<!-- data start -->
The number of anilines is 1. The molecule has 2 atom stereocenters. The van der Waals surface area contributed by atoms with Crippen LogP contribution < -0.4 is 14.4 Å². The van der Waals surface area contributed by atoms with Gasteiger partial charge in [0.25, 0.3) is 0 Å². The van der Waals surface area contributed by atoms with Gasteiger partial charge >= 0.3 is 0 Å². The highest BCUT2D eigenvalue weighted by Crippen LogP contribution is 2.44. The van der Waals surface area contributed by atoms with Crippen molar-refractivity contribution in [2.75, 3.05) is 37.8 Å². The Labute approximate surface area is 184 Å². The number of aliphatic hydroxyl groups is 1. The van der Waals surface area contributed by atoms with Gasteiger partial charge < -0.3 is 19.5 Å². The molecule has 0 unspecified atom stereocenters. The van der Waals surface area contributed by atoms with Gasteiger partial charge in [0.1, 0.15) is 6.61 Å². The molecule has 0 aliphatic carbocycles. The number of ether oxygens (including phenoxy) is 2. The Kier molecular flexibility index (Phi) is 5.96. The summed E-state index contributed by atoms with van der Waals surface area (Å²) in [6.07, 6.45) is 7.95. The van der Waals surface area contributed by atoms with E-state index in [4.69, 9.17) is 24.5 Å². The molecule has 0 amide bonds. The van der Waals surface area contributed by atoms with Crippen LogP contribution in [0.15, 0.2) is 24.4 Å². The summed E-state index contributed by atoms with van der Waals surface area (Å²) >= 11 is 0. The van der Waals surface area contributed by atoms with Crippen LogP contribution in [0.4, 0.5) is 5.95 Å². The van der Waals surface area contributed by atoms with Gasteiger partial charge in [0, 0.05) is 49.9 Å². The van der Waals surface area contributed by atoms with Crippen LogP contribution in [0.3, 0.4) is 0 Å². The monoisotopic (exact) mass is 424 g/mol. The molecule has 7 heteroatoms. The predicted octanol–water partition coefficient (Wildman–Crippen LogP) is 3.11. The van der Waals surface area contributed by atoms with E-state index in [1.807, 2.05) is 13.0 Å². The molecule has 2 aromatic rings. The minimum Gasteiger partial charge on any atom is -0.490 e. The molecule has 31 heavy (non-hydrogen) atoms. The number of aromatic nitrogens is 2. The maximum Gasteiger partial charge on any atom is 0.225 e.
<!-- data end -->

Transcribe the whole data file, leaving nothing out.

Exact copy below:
The number of anilines is 1. The molecule has 2 atom stereocenters. The van der Waals surface area contributed by atoms with Crippen LogP contribution < -0.4 is 14.4 Å². The van der Waals surface area contributed by atoms with Gasteiger partial charge in [0.25, 0.3) is 0 Å². The van der Waals surface area contributed by atoms with Gasteiger partial charge >= 0.3 is 0 Å². The highest BCUT2D eigenvalue weighted by Crippen LogP contribution is 2.44. The van der Waals surface area contributed by atoms with Crippen molar-refractivity contribution in [2.75, 3.05) is 37.8 Å². The Labute approximate surface area is 184 Å². The number of aliphatic hydroxyl groups is 1. The van der Waals surface area contributed by atoms with Gasteiger partial charge < -0.3 is 19.5 Å². The molecule has 0 unspecified atom stereocenters. The van der Waals surface area contributed by atoms with Gasteiger partial charge in [0.1, 0.15) is 6.61 Å². The molecule has 0 aliphatic carbocycles. The number of ether oxygens (including phenoxy) is 2. The Kier molecular flexibility index (Phi) is 5.96. The summed E-state index contributed by atoms with van der Waals surface area (Å²) in [6.07, 6.45) is 7.95. The van der Waals surface area contributed by atoms with E-state index in [4.69, 9.17) is 24.5 Å². The molecule has 0 amide bonds. The van der Waals surface area contributed by atoms with Crippen LogP contribution in [0.15, 0.2) is 24.4 Å². The summed E-state index contributed by atoms with van der Waals surface area (Å²) >= 11 is 0. The van der Waals surface area contributed by atoms with Crippen LogP contribution in [0.4, 0.5) is 5.95 Å². The van der Waals surface area contributed by atoms with Gasteiger partial charge in [0, 0.05) is 49.9 Å². The van der Waals surface area contributed by atoms with Crippen LogP contribution in [0.3, 0.4) is 0 Å². The monoisotopic (exact) mass is 424 g/mol. The molecule has 7 heteroatoms. The predicted octanol–water partition coefficient (Wildman–Crippen LogP) is 3.11. The van der Waals surface area contributed by atoms with E-state index in [1.807, 2.05) is 13.0 Å². The molecule has 2 aromatic rings. The minimum Gasteiger partial charge on any atom is -0.490 e. The molecule has 31 heavy (non-hydrogen) atoms. The number of aromatic nitrogens is 2. The maximum Gasteiger partial charge on any atom is 0.225 e.